I fully agree with Tantek here. (ht Jack Jamieson) Doing vegetarian or vegan by default at events is meaningful as well as easy to do. No non-vegetarian minds it, especially not with non-veg side dishes. For organisers it takes away the friction of having to keep track of various diet options.

At last year’s Techfestival (an event for thousands in Copenhagen) I was pleasantly surprised to see all catering was vegetarian by default, and the speakers dinner I attended was mostly vegan. It is important to also note that that speakers dinner was the most memorable meal I had last year, for its creative play with tastes, colors and textures.

For IndieWebCamp Amsterdam, based on the ‘vegetarian by default’ suggestion given to IndieWeb organisers, I arranged it that way too. Pre-event dinner and the first lunch were vegetarian, and the second lunch had plenty vegetarian options on the menu as well as non-vegetarian.
For our birthday unconferences from the start we catered vegetarian at the same level as non-vegetarian (our bbqs definitely aren’t vegetarian as such). It reduces overhead and planning while at the same time increasing the variety and sense of plenty of what’s on the table. It’s easy to have plenty of vegan salads, vegetable dishes and soups, with non-vegetarian food served alongside.

Replied to a post by Tantek ÇelikTantek Çelik

Instead of making “vegan” or “vegetarian” a special meal option, flip it around, and cater vegan by default, with special meal options for dairy (milk/cream/cheese/yogurt), meat, or fish (as well as other needs / sensitivities)….Things like this are why personal, small group, and company choices around food, consumption, environmental impacts do make an impact. By setting a good (if bold) example, you normalize it, you remove fear, you make it that much less strange for the next person to choose to do so, for themselves, their group, or their company. …Systemic change is possible, and it’s possible to work in parallel at all levels.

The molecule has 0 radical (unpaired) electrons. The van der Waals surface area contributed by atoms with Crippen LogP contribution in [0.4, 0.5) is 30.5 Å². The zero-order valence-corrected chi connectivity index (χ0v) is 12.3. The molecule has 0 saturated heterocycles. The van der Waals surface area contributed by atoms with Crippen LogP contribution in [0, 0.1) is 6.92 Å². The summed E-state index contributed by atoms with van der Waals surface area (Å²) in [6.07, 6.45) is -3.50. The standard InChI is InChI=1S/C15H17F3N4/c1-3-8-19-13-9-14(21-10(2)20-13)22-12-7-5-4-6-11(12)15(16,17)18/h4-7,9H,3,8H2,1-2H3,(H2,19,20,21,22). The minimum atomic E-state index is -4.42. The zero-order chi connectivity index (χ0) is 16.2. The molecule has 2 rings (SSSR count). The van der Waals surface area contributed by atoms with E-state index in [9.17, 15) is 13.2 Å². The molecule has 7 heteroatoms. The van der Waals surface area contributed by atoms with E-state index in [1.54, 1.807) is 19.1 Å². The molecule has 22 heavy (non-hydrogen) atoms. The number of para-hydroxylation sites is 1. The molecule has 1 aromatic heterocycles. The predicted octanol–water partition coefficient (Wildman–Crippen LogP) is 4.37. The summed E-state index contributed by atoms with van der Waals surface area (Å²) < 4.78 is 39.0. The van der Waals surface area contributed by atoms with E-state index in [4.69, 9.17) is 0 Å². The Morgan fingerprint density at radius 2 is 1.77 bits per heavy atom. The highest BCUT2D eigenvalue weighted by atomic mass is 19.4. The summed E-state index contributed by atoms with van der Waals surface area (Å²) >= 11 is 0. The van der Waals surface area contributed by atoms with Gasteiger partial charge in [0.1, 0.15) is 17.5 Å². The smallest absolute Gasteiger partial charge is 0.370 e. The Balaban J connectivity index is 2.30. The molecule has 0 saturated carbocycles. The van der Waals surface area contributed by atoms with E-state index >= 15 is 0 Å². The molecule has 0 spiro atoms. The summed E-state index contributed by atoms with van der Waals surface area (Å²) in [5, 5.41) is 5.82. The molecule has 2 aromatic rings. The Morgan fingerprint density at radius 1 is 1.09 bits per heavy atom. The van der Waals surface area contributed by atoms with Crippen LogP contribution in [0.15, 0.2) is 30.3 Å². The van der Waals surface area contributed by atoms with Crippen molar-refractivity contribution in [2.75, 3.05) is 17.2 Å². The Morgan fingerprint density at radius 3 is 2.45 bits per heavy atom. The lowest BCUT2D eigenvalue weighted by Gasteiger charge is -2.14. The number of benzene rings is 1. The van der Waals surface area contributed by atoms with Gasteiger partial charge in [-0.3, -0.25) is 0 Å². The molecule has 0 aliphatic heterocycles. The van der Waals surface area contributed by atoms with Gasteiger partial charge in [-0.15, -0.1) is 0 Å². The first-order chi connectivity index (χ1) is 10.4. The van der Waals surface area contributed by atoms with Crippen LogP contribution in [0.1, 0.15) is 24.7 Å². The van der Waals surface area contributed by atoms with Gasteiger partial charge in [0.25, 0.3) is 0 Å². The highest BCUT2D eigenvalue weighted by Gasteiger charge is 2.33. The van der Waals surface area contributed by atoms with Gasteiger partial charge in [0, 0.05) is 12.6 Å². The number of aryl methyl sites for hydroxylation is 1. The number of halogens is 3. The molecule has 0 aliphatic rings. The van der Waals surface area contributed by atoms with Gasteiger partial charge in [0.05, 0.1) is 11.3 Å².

Edible Growth

While at Dutch Design Week in Eindhoven I came across ‘Edible Growth‘: 3d printed edible pastries.

The interesting part it is that spores of mushrooms and seeds of small plants are printed within a little ‘basket’ of pastry, on the basis of your design. The spores and seeds sprout and grow over a period of five days, and then your little starter is finished. If you let it grow longer it will get richer in taste (more mature mushroom, bigger green plants), allowing for your personal preference. The pastry serves as food source and packaging for the seeds and spores.
What you end up with is an edible item that comes without waste products (no packaging, no left-over material etc.)

The project was conceived by Chloe Rutzerveld. She did it as her graduation project for a bachelor in industrial design at TUe, and in cooperation with TNO, a Dutch research firm. In the past she has worked on other food related projects. Reducing agricultural foodprint, waste streams, and food miles are part of the values she incorporates in her designs.

Edible Growth
Three stages of growth after printing.